Your organisation can treat this as part of their annual leave or it may have a more flexible approach, such as a policy of offering paid emergency leave for a given number of days per year.

There may be occasions when a carer needs to spend several days at a time away from work. Some employers offer unpaid leave to allow for this. If this might affect the person’s eventual pension, you could allow for them to carry on making pension contributions for the time they are unpaid.

If the person being cared for gets worse, or is about to die, they may need to spend time in hospital or in a hospice. This may change the carer’s practical role if they have been looking after someone at home, but they will still need time to play their part.

For example, they may need to join in meetings with the professional staff looking after a dying person, and they may want to spend as much time as they can with that person.

When someone has only a short time to live, every day can be precious. As a compassionate employer, you may want to have a policy allowing paid leave for carers so that they can be with their loved ones in their last months.

Flexible working options

Depending on how big your organisation is, how it is structured and what the carer’s job is, there are all sorts of variations on flexible working that you may be able to offer: 

  • flexi-time – employees may be required to work within set times but outside of these 'core hours' have some flexibility in how they work their hours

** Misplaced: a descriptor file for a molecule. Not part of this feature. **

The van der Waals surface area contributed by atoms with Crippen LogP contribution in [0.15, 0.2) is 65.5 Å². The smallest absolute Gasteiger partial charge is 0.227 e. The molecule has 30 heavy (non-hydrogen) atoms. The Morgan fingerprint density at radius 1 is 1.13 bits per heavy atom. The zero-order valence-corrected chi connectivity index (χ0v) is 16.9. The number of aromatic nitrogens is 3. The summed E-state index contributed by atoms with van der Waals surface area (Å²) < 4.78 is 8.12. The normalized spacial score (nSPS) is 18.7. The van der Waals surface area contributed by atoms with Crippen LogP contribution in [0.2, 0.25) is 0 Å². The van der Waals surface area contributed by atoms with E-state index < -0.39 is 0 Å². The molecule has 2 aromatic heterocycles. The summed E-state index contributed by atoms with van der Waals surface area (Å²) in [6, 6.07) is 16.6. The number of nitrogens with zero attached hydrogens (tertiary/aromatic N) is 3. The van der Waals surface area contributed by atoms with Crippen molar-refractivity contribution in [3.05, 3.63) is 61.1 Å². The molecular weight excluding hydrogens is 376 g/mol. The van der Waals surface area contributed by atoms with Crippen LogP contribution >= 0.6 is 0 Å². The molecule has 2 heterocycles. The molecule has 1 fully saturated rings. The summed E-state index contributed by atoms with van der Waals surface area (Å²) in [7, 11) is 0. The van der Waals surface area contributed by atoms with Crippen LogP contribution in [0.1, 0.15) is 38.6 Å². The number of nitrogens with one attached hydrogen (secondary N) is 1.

• home working or teleworking – teleworking is where employees spend part or all of their working week away from the workplace and homeworking is just one of the types of teleworking
  • job sharing – usually two employees share the work normally done by one person
  • part-time working – employees might work shorter days or fewer days in a week
  • term-time working – employees don’t work during school holidays and either take paid or unpaid leave or their salary is calculated pro-rata over the whole year
  • shift-swapping or self-rostering – employees agree shifts among themselves and negotiate with colleagues when they need time off, with the process being overseen by managers
  • staggered hours – employees have various starting and finishing times meaning that goods and services are available outside traditional working hours
  • compressed hours – employees work their total hours over fewer working days, for example a 10 day fortnight is compressed into a nine day fortnight
  • annualised hours – employees’ hours are calculated over a whole year and then split into ‘fixed shifts’ and ‘reserve shifts’ which can be agreed on a more flexible basis.

Carer’s assessment

A person caring for someone who is disabled, ill or elderly is entitled to a carer’s assessment by their local council or trust.